Julien Bayle, sound and visual artist, talks to Future of Light (Part 2)

 

Last week Future of Light was lucky enough to talk to sound and visual artist Julien Bayle about his relationship with light. As you might imagine, Julien is a man of many exciting ideas that haven’t yet been put into action. Read part two of our interview to find out more!

Are there any current developments in light that you hope to use within your work in the future?

I have 2 particular ideas in mind.

The first one is about a very big ceiling with square LED panels all over. I’d use it for a live performance or maybe an installation. I’d use some process of generation to control both the ceiling as a whole but also each individual panel: generating waves of light, related to the sound and with a spatialization of sound at the same time. I’d use it as a big screen at some moments, and as a series of elements at some others.

The second one is almost directly focused on the OneSpace Ceiling solution by Philips. I’d like to install one on each wall and on the ceiling of a big room and control them with a computer running an installation and producing sounds too.

This would be a very immersive experience into my minimalistic aesthetic, consider I could only change the brightness of each wall + ceiling related to the sound circulation (rotation probably) in the space. I have already talked about this project with some big locations. I just hope that it could be done!

These 2 projects will allow me to explore more of the pure light aspect of my work.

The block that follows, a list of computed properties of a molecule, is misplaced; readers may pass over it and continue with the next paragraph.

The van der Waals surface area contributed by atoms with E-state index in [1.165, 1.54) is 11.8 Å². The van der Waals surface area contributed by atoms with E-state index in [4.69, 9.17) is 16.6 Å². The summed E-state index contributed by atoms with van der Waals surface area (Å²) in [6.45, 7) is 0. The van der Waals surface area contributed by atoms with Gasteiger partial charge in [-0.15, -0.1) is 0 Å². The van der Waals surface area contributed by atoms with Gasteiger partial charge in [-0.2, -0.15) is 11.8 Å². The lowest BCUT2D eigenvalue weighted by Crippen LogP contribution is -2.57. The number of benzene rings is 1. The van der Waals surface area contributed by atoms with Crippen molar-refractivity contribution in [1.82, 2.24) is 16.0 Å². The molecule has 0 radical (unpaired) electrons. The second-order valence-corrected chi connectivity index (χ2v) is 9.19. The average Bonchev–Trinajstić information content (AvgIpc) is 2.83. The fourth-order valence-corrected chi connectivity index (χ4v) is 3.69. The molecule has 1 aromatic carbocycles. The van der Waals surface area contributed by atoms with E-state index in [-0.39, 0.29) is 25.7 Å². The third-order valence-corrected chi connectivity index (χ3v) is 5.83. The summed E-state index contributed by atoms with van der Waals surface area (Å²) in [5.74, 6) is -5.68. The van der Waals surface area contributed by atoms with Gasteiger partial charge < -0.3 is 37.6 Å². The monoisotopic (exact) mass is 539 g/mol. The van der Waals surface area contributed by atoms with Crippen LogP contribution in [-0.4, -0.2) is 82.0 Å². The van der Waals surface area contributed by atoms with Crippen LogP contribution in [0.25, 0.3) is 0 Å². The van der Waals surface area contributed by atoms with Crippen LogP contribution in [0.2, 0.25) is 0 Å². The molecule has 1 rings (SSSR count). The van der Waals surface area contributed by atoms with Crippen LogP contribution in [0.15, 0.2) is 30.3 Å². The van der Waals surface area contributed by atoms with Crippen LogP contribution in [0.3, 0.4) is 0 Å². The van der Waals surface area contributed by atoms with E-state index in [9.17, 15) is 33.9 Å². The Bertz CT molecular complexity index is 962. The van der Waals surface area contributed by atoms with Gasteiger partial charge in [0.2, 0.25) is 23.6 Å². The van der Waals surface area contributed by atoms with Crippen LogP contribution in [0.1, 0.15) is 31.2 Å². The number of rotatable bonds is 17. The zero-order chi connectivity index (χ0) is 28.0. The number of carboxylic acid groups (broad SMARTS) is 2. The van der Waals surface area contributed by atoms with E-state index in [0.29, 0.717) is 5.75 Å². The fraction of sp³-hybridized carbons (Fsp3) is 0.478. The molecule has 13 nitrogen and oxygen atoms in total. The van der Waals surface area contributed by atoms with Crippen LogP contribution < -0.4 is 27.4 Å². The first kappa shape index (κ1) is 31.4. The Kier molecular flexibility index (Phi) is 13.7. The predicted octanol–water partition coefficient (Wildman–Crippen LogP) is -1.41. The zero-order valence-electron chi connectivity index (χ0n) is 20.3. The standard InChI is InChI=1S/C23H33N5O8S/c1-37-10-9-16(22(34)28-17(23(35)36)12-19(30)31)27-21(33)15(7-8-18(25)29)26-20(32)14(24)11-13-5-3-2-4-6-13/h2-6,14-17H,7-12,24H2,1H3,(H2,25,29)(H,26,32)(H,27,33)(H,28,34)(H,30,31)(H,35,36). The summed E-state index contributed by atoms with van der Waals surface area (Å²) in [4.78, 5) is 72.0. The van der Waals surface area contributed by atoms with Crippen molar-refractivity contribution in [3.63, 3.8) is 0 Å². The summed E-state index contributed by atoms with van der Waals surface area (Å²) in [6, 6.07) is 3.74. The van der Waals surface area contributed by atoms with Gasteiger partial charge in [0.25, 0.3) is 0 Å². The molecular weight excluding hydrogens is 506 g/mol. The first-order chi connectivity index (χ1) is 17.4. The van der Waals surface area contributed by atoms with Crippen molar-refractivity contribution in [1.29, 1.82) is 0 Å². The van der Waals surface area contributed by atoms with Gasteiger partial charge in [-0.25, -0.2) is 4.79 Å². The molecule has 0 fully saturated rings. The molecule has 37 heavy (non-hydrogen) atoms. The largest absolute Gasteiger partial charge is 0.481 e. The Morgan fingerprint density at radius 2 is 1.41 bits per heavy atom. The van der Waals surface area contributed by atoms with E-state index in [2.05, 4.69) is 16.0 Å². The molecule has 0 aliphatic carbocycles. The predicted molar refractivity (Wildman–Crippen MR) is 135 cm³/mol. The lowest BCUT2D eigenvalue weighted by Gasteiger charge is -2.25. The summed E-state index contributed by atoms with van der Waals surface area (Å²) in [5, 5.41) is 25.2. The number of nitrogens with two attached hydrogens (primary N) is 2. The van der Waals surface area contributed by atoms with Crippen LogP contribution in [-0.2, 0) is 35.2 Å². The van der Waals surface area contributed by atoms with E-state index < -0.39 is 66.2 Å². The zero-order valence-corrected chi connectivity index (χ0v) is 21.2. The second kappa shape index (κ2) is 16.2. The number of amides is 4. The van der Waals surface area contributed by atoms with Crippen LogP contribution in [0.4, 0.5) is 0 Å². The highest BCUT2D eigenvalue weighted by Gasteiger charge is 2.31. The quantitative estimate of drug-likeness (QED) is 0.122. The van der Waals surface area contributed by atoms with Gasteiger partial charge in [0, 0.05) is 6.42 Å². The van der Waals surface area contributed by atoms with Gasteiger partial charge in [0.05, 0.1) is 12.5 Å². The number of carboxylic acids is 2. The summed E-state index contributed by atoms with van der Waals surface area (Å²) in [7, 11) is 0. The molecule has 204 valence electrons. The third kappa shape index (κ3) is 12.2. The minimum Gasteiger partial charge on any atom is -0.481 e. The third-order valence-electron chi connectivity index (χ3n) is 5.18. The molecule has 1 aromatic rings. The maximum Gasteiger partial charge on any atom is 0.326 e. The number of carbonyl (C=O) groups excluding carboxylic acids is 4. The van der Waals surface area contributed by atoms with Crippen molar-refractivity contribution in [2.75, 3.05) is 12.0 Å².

Besides these, I have started to draw some sketches for an installation involving video projectors. This would display very minimalistic visuals like black & white bands moving and combining with other bands; the display would evolve using real-time data grabbed from the internet as its source, but using this data by removing its original meaning and using it only for its random character. This installation could be named ‘random.bands’, but I’m not sure. Why am I talking about that here when we are focusing on lighting? The reason is simple: I’d like to make a VERY BIG display on a big ceiling within a space like a museum, big gallery or hall. The very minimalistic character of this installation’s visuals will ultimately look like big lights moving. These bands will be like virtual lights moving: sometimes very slowly, changing the atmosphere progressively; and sometimes very fast, looking like stroboscopic effects.

What are your favorite examples of futuristic lighting?